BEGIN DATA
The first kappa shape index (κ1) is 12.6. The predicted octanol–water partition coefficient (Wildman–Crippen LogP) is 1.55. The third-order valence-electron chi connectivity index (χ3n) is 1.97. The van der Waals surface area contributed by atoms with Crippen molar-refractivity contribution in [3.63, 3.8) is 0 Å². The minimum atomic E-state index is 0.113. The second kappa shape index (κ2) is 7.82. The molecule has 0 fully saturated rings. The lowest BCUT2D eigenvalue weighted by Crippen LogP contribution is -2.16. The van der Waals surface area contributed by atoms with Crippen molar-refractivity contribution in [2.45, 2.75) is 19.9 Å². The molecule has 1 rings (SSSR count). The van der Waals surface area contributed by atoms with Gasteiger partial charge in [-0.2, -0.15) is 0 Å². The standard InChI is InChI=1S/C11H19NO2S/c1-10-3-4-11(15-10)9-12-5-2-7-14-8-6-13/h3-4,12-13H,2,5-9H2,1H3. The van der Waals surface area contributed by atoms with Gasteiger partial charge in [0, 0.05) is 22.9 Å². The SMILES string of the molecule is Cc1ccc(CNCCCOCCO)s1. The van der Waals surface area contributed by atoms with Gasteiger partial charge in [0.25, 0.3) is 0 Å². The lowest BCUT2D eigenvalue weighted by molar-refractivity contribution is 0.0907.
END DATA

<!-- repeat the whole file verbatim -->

The first kappa shape index (κ1) is 12.6. The predicted octanol–water partition coefficient (Wildman–Crippen LogP) is 1.55. The third-order valence-electron chi connectivity index (χ3n) is 1.97. The van der Waals surface area contributed by atoms with Crippen molar-refractivity contribution in [3.63, 3.8) is 0 Å². The minimum atomic E-state index is 0.113. The second kappa shape index (κ2) is 7.82. The molecule has 0 fully saturated rings. The lowest BCUT2D eigenvalue weighted by Crippen LogP contribution is -2.16. The van der Waals surface area contributed by atoms with Crippen molar-refractivity contribution in [2.45, 2.75) is 19.9 Å². The molecule has 1 rings (SSSR count). The van der Waals surface area contributed by atoms with Gasteiger partial charge in [-0.2, -0.15) is 0 Å². The standard InChI is InChI=1S/C11H19NO2S/c1-10-3-4-11(15-10)9-12-5-2-7-14-8-6-13/h3-4,12-13H,2,5-9H2,1H3. The van der Waals surface area contributed by atoms with Gasteiger partial charge in [0, 0.05) is 22.9 Å². The SMILES string of the molecule is Cc1ccc(CNCCCOCCO)s1. The van der Waals surface area contributed by atoms with Gasteiger partial charge in [0.25, 0.3) is 0 Å². The lowest BCUT2D eigenvalue weighted by molar-refractivity contribution is 0.0907.